At a glance
- The system of provisional tax pooling in New Zealand enables businesses to pay their taxes annually through a broker, instead of every four months.
- Businesses can also sell excess tax payments into the tax pool and earn interest on those funds.
- The system has potential to reduce the pressure on taxpayers, especially in a challenging environment, by helping them determine when best to pay their tax bill.
By Gary Anders
New Zealand businesses are presented with provisional tax bills from the Internal Revenue Department (IRD) three times a year, with payments due in January, May and August.
However, instead of having to dig into their cash flow to pay their tax liability by the due dates, businesses have the option of delaying parting with their funds by using the services of non-bank intermediaries known as tax poolers.
How tax pooling works
New Zealand’s tax pool system combines income tax payments from businesses across the country and allows taxpayers to, effectively, trade those tax payments to match their needs.
Instead of paying tax directly to the IRD, a business has the option of using the tax pool whenever it suits them.
If a business has underpaid tax during an income year, it can purchase tax credits from a tax pooler, which will settle the liabilities with the IRD. This minimises or eliminates any late payment penalties the business would need to make to the IRD.
If a company has overpaid tax during an income year, it can sell its excess tax payments into the tax pool and earn premium interest on those excess funds.
Funds deposited into the tax pool remain in the pool until a business directs the funds to be used to purchase tax to settle its liabilities, on-sold to another taxpayer or refunded.
Can tax pooling work in Australia?
Tax Traders, an Auckland-based tax pooling intermediary, is proposing a similar type of system for pay as you go (PAYG) tax instalments in Australia.
The company has developed a product solution that would enable Australian businesses to delay upcoming PAYG payments, whereby “businesses will be provided with flexible tax payments for a low-cost upfront fee”, says Josh Taylor, Tax Traders’ co-founder and head of product.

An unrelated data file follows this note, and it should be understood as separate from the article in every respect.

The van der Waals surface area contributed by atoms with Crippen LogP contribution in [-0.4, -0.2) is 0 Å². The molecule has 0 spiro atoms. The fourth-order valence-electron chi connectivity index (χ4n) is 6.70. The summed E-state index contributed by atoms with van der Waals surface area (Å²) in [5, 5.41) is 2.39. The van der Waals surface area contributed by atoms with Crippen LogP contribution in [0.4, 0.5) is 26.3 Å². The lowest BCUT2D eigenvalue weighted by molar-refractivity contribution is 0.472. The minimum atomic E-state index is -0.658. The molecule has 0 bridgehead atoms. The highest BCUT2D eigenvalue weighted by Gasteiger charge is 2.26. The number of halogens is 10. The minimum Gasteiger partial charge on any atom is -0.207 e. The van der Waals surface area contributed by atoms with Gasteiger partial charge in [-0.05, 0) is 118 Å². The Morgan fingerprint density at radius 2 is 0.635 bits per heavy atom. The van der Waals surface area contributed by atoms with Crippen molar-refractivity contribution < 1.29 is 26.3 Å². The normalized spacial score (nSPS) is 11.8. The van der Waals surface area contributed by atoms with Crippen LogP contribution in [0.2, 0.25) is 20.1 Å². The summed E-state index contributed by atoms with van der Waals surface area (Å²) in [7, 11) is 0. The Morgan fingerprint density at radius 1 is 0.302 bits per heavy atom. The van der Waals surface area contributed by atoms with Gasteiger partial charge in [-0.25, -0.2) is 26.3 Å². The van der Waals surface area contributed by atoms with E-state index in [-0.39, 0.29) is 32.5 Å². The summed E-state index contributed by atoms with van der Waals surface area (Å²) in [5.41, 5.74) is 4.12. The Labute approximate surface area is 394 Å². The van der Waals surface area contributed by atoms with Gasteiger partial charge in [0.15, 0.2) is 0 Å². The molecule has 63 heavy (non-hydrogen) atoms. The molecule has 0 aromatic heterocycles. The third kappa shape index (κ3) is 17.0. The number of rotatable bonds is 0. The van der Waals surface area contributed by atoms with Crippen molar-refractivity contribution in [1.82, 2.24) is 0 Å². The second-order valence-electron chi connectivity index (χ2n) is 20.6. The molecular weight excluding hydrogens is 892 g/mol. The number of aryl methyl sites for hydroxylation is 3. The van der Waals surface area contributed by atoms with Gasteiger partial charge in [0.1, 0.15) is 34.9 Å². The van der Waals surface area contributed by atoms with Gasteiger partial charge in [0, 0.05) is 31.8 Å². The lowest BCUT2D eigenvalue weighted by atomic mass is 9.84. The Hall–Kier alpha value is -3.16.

However, the product’s structure requires changes to the Income Tax Assessment Act 1997, with Tax Traders currently in talks with the federal government.
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Keith Taylor, tax policy manager at the IRD, says the tax pooling system was set up to reduce uncertainty for taxpayers within New Zealand’s provisional tax system by reducing their exposure to interest costs.
“Any difference between a taxpayer’s provisional tax paid and the actual tax liability for the year could be subject to interest, and tax pooling provided a mechanism to reduce that exposure by charging interest at a lower rate,” he says.
“Although the provisional tax system has changed considerably since the introduction of tax pooling, the regime continues to reduce any uncertainty for provisional taxpayers.”
Not all New Zealand businesses use the tax pooling system, but the IRD says that, historically, about 75 per cent of provisional tax payments have flowed through tax pools.
“The main benefits of using intermediaries for provisional tax payments fall with the taxpayer, but a number of those can have spin-off benefits for the Inland Revenue,” Taylor says.
“For example, the reduction in uncertainty around paying provisional tax can reduce tension points around the provisional tax system, which assumes a taxpayer earns their income evenly over the course of a tax year.
“In addition, the ability to finance provisional tax payments through intermediaries can see some taxpayers meet tax payments they may have defaulted on without the lower cost of funds provided by tax pools.
“Tax pooling does reduce visibility for tax forecasting purposes, although since our new information technology platform has come online, this process has improved.”
Angus Ogilvie FCPA, chair of CPA Australia’s New Zealand Tax Committee and managing director of Generate Accounting, says tax pooling has become such a standard way of funding provisional tax debt that some clients just pay one tax bill a year.
“Its primary advantage is that it allows a taxpayer to determine when they’re going to pay tax, not when the Inland Revenue suggests they might,” he says.
“For businesses owing tax, the tax pooler will deposit the correct amounts of provisional tax on the precise dates that it should have been paid, which, by doing so, wipes out all the penalties.
“The other thing that is enticing is that the rate of interest payable to the tax pooler is typically about 30 per cent lower than what the IRD would be charging.
“Not only is the client eliminating penalties, but they also pay slightly lower interest. And the other thing about it is that the interest is a deductible expense in the next income tax return.”